intend for it
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Our old Victorian home in Hyde Park has three floors and a full basement, seven bedrooms, five bathrooms, and about a dozen closets, jammed with books, records, and the accumulated litter of three generations. Last Mother's Day, I found myself busily hunting for the two University of Chicago hoods I had stored for safekeeping somewhere in the house. One hood had been presented in 1919 to my father, Raleigh W. Stone; the other was given to my mother, Ursula B. Stone, a decade later, when she became the first woman in the nation to earn a Ph.D. from a school of business.
As our daughter, Elizabeth, was about to receive her Ph.D. in history from Chicago, I had decided to give her one of the hoods. I didn't intend for the hood to be a once-in-a-lifetime keepsake because, like both grandparents, Elizabeth had a teaching job where she would wear it. But I did see the garment as a gentle reminder that her academic achievements were not unique in our family or our community.
Growing up in Hyde Park, the women I knew were mostly married with children--but they were also administrators, authors, doctors, editors, professors, and politicians who made friendly but formidable role models. Their community activities and professional careers had been determined as much by an ongoing tradition of women's higher education and public responsibility as by economic need.
My mother and many of her closest friends came from small, Midwestern towns-towns where their own mothers, aunts, and grandmothers had marched for the vote, built libraries, started visiting-nurse services, and run church programs and schools. Like my mother, most of these women were Chicago-educated-not a surprising fact since, from its beginnings, the U of C had recruited the young women interested in, to use my dad's favorite phrase, "amounting to something."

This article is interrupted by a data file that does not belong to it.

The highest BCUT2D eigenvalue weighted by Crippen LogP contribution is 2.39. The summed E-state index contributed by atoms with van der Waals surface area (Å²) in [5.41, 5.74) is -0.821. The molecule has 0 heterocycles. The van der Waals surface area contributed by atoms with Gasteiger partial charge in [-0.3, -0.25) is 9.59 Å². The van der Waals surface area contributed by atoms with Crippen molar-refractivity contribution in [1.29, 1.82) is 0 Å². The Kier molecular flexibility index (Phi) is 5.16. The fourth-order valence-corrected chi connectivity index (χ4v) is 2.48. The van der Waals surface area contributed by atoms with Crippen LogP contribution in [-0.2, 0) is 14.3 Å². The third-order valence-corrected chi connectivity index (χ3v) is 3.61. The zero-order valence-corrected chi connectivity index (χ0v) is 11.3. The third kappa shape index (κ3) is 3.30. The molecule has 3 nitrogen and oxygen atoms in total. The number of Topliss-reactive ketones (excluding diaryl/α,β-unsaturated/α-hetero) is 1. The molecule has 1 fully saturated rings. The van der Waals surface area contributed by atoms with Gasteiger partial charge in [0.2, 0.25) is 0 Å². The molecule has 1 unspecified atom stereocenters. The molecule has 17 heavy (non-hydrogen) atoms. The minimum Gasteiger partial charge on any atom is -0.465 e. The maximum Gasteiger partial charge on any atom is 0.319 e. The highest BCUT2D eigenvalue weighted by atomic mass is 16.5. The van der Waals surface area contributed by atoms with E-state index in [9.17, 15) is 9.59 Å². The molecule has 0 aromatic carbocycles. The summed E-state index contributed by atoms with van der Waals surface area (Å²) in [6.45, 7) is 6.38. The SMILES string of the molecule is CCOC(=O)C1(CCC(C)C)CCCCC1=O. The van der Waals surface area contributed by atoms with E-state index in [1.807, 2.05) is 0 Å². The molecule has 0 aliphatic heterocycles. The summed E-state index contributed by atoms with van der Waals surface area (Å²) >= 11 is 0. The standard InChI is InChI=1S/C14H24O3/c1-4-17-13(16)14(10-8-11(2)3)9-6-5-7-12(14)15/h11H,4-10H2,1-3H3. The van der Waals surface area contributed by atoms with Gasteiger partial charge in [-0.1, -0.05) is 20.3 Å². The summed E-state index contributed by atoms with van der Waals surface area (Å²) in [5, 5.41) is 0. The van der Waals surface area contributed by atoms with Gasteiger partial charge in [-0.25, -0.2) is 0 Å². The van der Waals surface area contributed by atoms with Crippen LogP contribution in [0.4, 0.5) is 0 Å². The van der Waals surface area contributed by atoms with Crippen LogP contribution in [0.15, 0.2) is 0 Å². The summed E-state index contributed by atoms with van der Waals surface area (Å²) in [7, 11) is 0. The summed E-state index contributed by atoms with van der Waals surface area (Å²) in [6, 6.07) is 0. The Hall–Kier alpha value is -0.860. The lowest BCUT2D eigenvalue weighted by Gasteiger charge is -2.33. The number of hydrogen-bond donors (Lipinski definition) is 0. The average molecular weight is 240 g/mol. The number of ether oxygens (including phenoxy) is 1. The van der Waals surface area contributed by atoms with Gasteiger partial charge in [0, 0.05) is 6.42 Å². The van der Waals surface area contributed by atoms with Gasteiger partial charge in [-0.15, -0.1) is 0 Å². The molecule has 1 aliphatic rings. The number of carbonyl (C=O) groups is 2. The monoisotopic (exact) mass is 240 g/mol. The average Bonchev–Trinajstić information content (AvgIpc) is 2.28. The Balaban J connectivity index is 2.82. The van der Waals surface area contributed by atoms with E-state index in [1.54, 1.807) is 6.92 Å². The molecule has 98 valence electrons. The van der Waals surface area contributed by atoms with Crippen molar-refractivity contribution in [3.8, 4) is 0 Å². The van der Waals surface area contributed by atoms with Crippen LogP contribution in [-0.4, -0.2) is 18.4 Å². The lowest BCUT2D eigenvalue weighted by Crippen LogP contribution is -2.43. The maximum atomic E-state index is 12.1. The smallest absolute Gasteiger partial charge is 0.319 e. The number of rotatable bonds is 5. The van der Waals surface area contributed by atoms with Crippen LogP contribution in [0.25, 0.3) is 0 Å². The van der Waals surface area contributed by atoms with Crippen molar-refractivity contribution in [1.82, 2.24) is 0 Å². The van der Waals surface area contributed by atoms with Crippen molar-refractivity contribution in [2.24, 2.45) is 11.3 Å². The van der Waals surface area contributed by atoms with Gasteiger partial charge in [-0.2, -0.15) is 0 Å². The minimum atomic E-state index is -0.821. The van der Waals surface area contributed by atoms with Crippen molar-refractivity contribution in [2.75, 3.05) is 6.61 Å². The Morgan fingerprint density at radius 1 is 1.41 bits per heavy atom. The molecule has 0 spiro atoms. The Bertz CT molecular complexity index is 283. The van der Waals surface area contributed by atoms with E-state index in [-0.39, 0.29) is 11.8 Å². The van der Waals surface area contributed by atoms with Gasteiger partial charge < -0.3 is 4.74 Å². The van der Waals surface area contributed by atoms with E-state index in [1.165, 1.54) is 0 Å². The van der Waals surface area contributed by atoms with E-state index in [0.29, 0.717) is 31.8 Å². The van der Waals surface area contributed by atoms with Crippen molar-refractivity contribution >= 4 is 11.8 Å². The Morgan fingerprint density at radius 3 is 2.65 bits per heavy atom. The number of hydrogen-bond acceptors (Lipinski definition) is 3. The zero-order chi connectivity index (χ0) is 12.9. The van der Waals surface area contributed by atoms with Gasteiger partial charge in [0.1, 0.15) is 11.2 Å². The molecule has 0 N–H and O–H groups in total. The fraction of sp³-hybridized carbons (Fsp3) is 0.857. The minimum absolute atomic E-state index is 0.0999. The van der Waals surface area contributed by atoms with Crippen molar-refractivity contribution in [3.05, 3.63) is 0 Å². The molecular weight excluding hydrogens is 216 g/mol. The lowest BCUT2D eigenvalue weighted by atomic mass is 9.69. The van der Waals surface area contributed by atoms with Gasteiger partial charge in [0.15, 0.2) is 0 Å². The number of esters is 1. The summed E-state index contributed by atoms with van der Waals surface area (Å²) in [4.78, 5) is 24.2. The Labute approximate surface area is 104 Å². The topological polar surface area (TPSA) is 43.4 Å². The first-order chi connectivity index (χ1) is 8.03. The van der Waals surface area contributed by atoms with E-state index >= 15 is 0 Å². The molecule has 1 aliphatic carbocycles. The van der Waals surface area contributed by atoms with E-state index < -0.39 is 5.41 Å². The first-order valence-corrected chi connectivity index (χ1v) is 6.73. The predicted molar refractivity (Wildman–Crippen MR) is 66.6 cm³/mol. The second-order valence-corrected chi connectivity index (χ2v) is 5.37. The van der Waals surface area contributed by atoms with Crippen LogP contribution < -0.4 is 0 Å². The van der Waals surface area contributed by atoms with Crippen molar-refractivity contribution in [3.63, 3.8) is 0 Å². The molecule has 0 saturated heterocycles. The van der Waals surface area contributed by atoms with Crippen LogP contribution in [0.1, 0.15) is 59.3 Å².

In this sense, my daughter was simply part of an ongoing tradition. What could be more natural-when her baby-sitters were her grandmother's students and one of our seven bedrooms was my study, where I wrote the books whose dust jackets I pin upon the wall like trophies? Like me and my mother before me, Elizabeth had been raised in a community where women did not fit the cookie-cutter stereotypes of "wife" and "mother."
Of these women, my earliest and most important mentors were my mother and her lifelong friend, Rachel Marshall Goetz, PhB'25, MBA'27, who met as graduate students. Neither Mom, tall and blond, nor Rae, short and brunette, specialized in being "glamour girls" of leisure. Instead, I recall mornings when Mom-in suit and hat, her gloved hand clutching a briefcase-strode briskly out the door and
around the corner to meet Rae and catch the I.C. to the Loop just as I left to walk to the Lab Schools with Dad, on his way to the University. I knew Mom and Rae ran a research firm called Batchelder and Marshall (their maiden names) because I scribbled on their stationery and took tea to their typist, Miss Gleason, who worked in Mom's upstairs office.
As I grew up, both women remained active on many fronts, volunteer and paid: Mom teaching, and Rae, writing and editing. Both put me to work, as well, grading exams and doing freelance editing. But regarding Hyde Park and the University, my most enduring memory of my mother's professional life is the night of March 27, 1952. Home from college on spring break, I went with my family to a crowded meeting at Mandel Hall, called by community leaders concerned about an increase in crime in the area so drastic that it seemed to threaten the very survival of the neighborhood. Many wondered if the University might be better off abandoning Hyde Park altogether, and fleeing to the suburbs. Instead, the ad hoc committee proposed setting up a Committee of Five to recommend positive community action. When the chair read out the nominees' names, four were prominent Chicago men, including the University's president. The fifth was my mother.
This Committee of Five set up the South East Chicago Commission, charged with devising a strategy to stem urban decay while integrating the neighborhood. If they had failed, it's uncertain that we would have been able to remain in this old Victorian house, where I wrote my books and where we raised our daughter.
Small wonder that while I looked forward to seeing Elizabeth receive her Ph.D.- knowing that both her grandparents would have been very pleased-I didn't feel as if some great revolution was transpiring in human affairs. Instead, when I found the drawer in the closet where I had stashed both hoods in a plastic bag, and discovered that Dad's hood was much less worn than Mom's, I was perfectly comfortable giving that hood to Elizabeth. Growing up in Hyde Park, she doesn't have to prove anything. Just use it.
Alzina Stone Dale, AM'57, is the author of a number of books-her latest, Mystery Reader's Walking Guide: Chicago, follows the paths of mystery writers and their sleuths.